Project Predator, an initiative to protect and save the world’s last surviving wild tigers was unveiled today at the 80th INTERPOL General Assembly, a gathering of global law enforcement officials from the organization’s 190 member countries.
Created by INTERPOL, Project Predator unites the efforts of police, customs and wildlife officials in the 13 countries in Asia where wild tigers can still be found. This new partnership under the Global Tiger Initiative brings together officials from the 13 tiger range countries, the U.S. Agency for International Development (USAID), the UK’s Department for Environment, Food and Rural Affairs (Defra), the World Bank, the Smithsonian Institution and INTERPOL.
“Unscrupulous poachers are threatening the few remaining wild tigers with extinction, and we must all work together to protect this iconic species. Through Project Predator, INTERPOL is again showing this commitment and determination to protect not only tigers, but the wider wildlife and ecosystems at risk from criminals,” said David Higgins, Manager of INTERPOL’s Environmental Crime Programme.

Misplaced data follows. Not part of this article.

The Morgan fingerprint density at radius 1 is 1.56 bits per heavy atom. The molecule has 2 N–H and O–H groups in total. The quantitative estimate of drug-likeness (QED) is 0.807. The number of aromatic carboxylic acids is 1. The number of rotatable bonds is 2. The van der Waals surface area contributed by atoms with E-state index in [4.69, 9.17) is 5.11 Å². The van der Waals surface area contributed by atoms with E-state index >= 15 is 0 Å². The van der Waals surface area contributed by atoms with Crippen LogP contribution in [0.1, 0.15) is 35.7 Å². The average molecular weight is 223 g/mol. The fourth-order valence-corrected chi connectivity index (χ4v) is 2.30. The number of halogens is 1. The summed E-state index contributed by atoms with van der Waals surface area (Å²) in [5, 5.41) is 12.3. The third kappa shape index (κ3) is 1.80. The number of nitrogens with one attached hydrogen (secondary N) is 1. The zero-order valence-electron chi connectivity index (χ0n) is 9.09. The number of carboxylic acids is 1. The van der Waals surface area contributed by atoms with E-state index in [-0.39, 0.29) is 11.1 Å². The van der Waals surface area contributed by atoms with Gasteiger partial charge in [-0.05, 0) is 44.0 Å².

The Project Predator initiative will provide capacity building to law enforcement agencies to combat tiger crimes, strengthening their ability to work with wildlife officials using advanced, intelligence-led methods of investigation. In addition, the initiative will encourage countries to establish and resource National Tiger Crime Task Forces.
In a video address to the INTERPOL General Assembly in Hanoi, Robert B. Zoellick, President of the World Bank Group and founder of the Global Tiger Initiative, said, “I’m particularly proud of the catalytic role being played by the Global Tiger Initiative, and the Bank Group’s early contribution toward Project Predator. This innovative effort among tiger range countries – including right here in Vietnam – will reduce trafficking in tiger parts, with the add-on effect of reducing other wildlife crime in Asia.” He further urged leaders “to give their criminal justice systems the power and resources to protect wildlife, forests, and fisheries from those who are plundering the planet’s natural capital and countries’ living heritage.”
Due to poaching and habitat degradation and fragmentation, the estimated 100,000 tigers that roamed Asia in 1900 have now dwindled to fewer than 3,500 across the tiger range countries.
“If poaching and trafficking continue at present rates, we may have a generation that will never know what a live, wild tiger is. Project Predator will enable police, customs and wildlife officials to share information they’ve gathered to keep tigers from disappearing forever,” said Frank Donovan, Mission Director for USAID/Vietnam. More....